- Some vestibules are tall and spacious, with plenty of space for sitting. For you to understand what I’m talking about, simply look at this. The North Face Wawona 6 Tent (pictured below) or the North Face Kaiju 6 Tent are also excellent options. The Wawona 6 Tent by The North Face
- Having a vestibule ensures that the inner entrance is completely protected. As a result, if an inner door includes mesh portions covered by zippered panels, you may leave the mesh sections in place all of the time, increasing ventilation. Occasionally, such inner doors are just made of mesh, which is OK because they are located deep beneath the vestibule, where excellent ventilation is ensured. In certain cases, a vestibule is equipped with multiple zippers, allowing you to form an awning. The awning may be supported by a pair of poles that are supplied, or you can use your trekking poles to support the structure. Check out how it appears in thisMarmot Guest House 6-Person Tent, and keep in mind that this particular tent includes no fewer than three vestibules:
Tent for six people at Marmot Guest House.
Disadvantages of having a vestibule
A vestibule increases the amount of covered area available in a tent, and having such an addition is usually beneficial; nevertheless, it should be noted that a vestibule makes a tent non-freestanding. In other words, the inner tent can be completely independent, but when you put the fly on, you must anchor the vestibule flaps in order to have a practical entry and storage room for your belongings. As a result, there is a certain amount of trade-off. Many tent manufacturers that construct tents with vestibules refer to their products as “freestanding,” however this is not necessarily the case due to the factors described above.
- As an illustration, consider this well-constructed REI Base Camp 6 Tent: The Base Camp 6 Tent from REI.
- This may be inconvenient.
- Overall, having a camping tent with a vestibule may be beneficial if you want additional storage space for your goods.
- If you are on a cross-country journey and do not have any gear or want to keep it in the car, you can choose a tent that does not have a vestibule.
You might also be interested in reading my text on the subject of single wall tent versus double wall tent. Thank you for taking the time to read this. In the event that you have any questions or comments, please let me know by using the comment box provided below. Wishing you a pleasant day.
What Is a Tent Vestibule and Why Do You Need It?
Camping has been increasing in popularity for quite some time. Most likely because an increasing number of individuals are attempting to break away from their hectic city lives and appreciate nature. A large part of this is made possible by new and improved camping equipment, which makes camping more accessible to even the most reluctant campers today. Today, we’ll speak about tent vestibules, which may or may not be a feature that you missed from your old camping tent, but which is surely something to consider.
Let’s have a look and see.
What is a tent vestibule?
It is a covered compartment located immediately outside your main tent canopy, either on the side or at the front of your tent. You may use it in the same way you would your vehicle porch outside your front door, where you can store your shoes, camping gear, and other filthy items that you don’t want to bring inside your main tent with you. You may also utilize the vestibule area to prepare food and rest on a chair while doing so. In your tent, the vestibule allows you to take advantage of your surroundings without feeling imprisoned within your tent or experiencing the brunt of poor weather.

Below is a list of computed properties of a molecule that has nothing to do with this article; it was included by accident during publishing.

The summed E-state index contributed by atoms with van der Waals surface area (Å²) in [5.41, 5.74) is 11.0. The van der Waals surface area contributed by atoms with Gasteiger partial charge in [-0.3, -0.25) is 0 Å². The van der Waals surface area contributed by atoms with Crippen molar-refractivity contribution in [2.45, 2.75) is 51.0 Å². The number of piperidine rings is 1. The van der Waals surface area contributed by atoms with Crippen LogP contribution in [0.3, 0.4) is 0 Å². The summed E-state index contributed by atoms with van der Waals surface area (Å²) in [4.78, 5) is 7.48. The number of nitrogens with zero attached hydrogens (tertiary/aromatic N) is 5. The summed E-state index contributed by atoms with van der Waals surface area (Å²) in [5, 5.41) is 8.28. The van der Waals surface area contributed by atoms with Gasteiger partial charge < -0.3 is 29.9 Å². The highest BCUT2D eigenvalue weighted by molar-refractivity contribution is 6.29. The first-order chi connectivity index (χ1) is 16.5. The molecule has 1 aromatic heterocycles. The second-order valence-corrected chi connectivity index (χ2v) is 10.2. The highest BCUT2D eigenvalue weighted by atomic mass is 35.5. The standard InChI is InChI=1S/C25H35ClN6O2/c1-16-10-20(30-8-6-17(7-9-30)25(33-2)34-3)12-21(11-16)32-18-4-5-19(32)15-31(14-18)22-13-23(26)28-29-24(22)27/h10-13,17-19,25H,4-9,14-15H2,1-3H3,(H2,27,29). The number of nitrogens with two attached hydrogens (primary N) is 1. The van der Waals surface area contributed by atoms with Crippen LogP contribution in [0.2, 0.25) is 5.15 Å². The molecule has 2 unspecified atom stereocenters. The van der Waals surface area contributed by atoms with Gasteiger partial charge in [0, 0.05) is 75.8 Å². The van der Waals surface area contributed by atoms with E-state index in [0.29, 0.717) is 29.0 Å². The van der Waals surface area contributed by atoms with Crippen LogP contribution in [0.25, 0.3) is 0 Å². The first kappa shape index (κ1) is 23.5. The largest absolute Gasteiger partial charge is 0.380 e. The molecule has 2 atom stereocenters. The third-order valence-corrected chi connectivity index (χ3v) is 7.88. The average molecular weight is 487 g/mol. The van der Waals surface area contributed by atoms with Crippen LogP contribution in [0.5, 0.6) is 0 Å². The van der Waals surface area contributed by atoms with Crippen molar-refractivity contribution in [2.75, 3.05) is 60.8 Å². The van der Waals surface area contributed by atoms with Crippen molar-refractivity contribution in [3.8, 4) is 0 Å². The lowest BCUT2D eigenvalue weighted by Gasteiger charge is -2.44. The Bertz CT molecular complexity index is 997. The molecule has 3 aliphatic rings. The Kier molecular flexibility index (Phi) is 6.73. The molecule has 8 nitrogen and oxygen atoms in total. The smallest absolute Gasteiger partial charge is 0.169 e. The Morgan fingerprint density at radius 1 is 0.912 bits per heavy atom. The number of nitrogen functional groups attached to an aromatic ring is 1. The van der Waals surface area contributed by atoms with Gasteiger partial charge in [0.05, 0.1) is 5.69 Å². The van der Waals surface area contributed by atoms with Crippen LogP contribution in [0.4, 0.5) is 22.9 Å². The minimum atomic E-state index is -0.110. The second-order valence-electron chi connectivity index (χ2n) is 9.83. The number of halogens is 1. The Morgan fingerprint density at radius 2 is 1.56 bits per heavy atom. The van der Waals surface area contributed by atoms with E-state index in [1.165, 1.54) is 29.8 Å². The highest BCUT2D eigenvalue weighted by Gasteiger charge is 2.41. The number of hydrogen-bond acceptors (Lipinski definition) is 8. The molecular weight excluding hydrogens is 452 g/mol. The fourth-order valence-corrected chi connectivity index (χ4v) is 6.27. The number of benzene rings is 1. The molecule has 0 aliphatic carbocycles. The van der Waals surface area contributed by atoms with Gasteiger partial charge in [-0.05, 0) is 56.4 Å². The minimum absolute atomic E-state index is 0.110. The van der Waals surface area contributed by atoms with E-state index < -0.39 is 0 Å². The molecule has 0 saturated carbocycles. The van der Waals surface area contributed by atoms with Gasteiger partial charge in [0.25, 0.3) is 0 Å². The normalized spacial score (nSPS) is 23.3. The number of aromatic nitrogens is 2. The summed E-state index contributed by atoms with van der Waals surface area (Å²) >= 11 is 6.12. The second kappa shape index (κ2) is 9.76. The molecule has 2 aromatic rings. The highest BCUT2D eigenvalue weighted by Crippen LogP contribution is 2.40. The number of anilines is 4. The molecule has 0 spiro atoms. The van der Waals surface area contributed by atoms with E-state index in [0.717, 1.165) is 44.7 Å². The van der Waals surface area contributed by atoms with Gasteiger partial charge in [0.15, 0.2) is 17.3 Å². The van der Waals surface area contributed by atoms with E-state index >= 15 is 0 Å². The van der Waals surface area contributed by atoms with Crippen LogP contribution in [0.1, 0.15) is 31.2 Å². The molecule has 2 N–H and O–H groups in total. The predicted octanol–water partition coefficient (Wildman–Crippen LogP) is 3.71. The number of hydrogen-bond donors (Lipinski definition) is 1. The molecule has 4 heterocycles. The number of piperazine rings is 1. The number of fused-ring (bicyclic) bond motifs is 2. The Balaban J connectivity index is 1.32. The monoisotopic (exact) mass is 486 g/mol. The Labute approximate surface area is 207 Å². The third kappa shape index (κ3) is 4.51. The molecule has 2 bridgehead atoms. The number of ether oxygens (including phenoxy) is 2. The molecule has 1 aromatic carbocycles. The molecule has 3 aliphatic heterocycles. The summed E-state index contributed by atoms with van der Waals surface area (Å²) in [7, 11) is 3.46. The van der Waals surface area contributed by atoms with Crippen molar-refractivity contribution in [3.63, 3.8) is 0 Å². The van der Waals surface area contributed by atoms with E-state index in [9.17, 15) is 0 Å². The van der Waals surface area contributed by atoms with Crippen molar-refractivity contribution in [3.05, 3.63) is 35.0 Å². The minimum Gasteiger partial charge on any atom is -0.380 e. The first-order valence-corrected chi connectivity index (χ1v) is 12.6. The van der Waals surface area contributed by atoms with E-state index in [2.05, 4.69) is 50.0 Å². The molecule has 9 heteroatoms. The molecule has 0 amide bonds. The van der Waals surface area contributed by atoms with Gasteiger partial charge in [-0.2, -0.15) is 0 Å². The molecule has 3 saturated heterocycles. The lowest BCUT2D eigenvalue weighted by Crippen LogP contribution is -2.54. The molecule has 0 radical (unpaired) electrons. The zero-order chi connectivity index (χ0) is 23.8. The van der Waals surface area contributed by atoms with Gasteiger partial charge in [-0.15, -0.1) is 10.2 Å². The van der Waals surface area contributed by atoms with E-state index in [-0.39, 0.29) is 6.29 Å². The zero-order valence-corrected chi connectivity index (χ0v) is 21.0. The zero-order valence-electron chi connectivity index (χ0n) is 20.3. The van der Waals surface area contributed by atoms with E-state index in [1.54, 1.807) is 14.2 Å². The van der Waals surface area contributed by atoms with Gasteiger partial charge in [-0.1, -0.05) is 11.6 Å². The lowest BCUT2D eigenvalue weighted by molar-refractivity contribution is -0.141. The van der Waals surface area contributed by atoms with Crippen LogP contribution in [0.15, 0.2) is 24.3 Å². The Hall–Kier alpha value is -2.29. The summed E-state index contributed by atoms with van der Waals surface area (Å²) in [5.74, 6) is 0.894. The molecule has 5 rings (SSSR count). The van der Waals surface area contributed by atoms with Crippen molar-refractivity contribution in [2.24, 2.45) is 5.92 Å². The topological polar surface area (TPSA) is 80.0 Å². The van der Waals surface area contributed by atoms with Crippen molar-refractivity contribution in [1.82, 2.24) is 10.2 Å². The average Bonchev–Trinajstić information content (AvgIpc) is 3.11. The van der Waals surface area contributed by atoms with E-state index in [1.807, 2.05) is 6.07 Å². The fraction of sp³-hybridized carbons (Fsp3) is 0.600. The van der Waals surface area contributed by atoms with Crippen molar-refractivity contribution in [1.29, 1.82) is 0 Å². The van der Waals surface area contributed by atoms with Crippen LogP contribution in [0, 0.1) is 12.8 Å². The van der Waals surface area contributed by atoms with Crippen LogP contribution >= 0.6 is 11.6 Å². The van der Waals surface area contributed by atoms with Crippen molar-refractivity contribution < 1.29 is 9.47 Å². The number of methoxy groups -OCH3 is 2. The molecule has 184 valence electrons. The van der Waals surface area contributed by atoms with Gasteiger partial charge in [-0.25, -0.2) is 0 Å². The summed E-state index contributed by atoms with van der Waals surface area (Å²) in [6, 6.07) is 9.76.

The sunglasses keep you safe from the hot sun and unexpected rains, while the open front let you to take in the breathtaking scenery of entrancing campgrounds.
What are the benefits of vestibules?
Vestibules are great for taking in the scenery and taking in the weather, but that’s not all they’re excellent for. There are a number of other advantages that make the vestibule well worth the investment.
Keeping your tent clean when camping in the woods is nearly hard (and tents are famously tough to wash). When you go climbing, trekking or even just fetching water, you frequently return with your shoes coated in mud or snow and your raincoat soaked in damp dirt. And entering the tent in this manner is not only disgusting, but it is also quite unsanitary. However, you cannot leave your belongings outside in the rain to be soaked. This is one of the reasons why tent vestibules are so useful. This partially covered area not only serves as a storage area for your muddy belongings, but it also serves as a changing room where you can remove your top layers and get all washed up before entering the tent.
Votives are manufactured from the intrinsic material of the tent, which in most cases is waterproof. When it rains, opening your tent means letting the water to accumulate inside the tent, which is not a good thing. However, with a vestibule, whether it is light rains, snowfall, or strong gusts, your vestibule is a secure haven where you can put up your chairs, sit, and enjoy the weather without being adversely impacted.
The task of creating room and arranging belongings in a 1-2, 3- or 4-person tent is quite challenging. What I’m getting at is how can one set up a sleeping bed, a travel gear, clothes, and dinnerware in a single tent. Even if you do wind up modifying things, you’ll quickly begin to feel claustrophobic because there will be little room to walk around in the room. Fortunately, vestibules may be of considerable assistance in this situation. Because, when it comes to camping, having extra room is always beneficial.